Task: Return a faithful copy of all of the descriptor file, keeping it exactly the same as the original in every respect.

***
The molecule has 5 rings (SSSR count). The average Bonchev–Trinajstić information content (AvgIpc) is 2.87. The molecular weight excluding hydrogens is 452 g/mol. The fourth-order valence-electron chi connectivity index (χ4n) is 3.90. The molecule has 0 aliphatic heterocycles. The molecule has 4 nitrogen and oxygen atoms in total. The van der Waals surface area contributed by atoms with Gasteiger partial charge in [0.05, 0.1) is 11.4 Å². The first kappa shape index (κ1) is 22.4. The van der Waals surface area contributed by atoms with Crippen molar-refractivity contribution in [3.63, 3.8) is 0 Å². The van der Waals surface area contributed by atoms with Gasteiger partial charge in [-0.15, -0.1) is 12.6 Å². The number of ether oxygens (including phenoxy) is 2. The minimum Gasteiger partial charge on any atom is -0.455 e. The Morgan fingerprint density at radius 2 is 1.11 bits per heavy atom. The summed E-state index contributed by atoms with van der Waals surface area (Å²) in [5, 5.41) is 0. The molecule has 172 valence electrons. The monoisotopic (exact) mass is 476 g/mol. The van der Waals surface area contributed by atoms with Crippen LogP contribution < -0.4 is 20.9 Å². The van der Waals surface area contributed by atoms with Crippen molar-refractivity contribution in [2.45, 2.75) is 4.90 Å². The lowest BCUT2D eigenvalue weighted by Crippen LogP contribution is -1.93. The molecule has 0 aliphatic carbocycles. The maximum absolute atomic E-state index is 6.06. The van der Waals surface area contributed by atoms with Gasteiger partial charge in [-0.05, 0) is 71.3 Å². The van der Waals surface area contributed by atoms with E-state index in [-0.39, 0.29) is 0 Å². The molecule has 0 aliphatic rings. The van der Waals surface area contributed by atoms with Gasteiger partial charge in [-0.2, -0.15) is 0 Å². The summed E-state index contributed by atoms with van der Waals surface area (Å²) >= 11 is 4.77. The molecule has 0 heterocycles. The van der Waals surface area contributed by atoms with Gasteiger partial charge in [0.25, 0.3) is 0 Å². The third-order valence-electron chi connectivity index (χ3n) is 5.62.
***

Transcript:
The molecule has 5 rings (SSSR count). The average Bonchev–Trinajstić information content (AvgIpc) is 2.87. The molecular weight excluding hydrogens is 452 g/mol. The fourth-order valence-electron chi connectivity index (χ4n) is 3.90. The molecule has 0 aliphatic heterocycles. The molecule has 4 nitrogen and oxygen atoms in total. The van der Waals surface area contributed by atoms with Gasteiger partial charge in [0.05, 0.1) is 11.4 Å². The first kappa shape index (κ1) is 22.4. The van der Waals surface area contributed by atoms with Crippen molar-refractivity contribution in [3.63, 3.8) is 0 Å². The van der Waals surface area contributed by atoms with Gasteiger partial charge in [-0.15, -0.1) is 12.6 Å². The number of ether oxygens (including phenoxy) is 2. The minimum Gasteiger partial charge on any atom is -0.455 e. The Morgan fingerprint density at radius 2 is 1.11 bits per heavy atom. The summed E-state index contributed by atoms with van der Waals surface area (Å²) in [5, 5.41) is 0. The molecule has 172 valence electrons. The monoisotopic (exact) mass is 476 g/mol. The van der Waals surface area contributed by atoms with Crippen LogP contribution < -0.4 is 20.9 Å². The van der Waals surface area contributed by atoms with Crippen molar-refractivity contribution in [2.45, 2.75) is 4.90 Å². The lowest BCUT2D eigenvalue weighted by Crippen LogP contribution is -1.93. The molecule has 0 aliphatic carbocycles. The maximum absolute atomic E-state index is 6.06. The van der Waals surface area contributed by atoms with Gasteiger partial charge in [-0.05, 0) is 71.3 Å². The van der Waals surface area contributed by atoms with E-state index in [-0.39, 0.29) is 0 Å². The molecule has 0 aliphatic rings. The van der Waals surface area contributed by atoms with Gasteiger partial charge in [-0.2, -0.15) is 0 Å². The summed E-state index contributed by atoms with van der Waals surface area (Å²) >= 11 is 4.77. The molecule has 0 heterocycles. The van der Waals surface area contributed by atoms with Gasteiger partial charge in [0.25, 0.3) is 0 Å². The third-order valence-electron chi connectivity index (χ3n) is 5.62.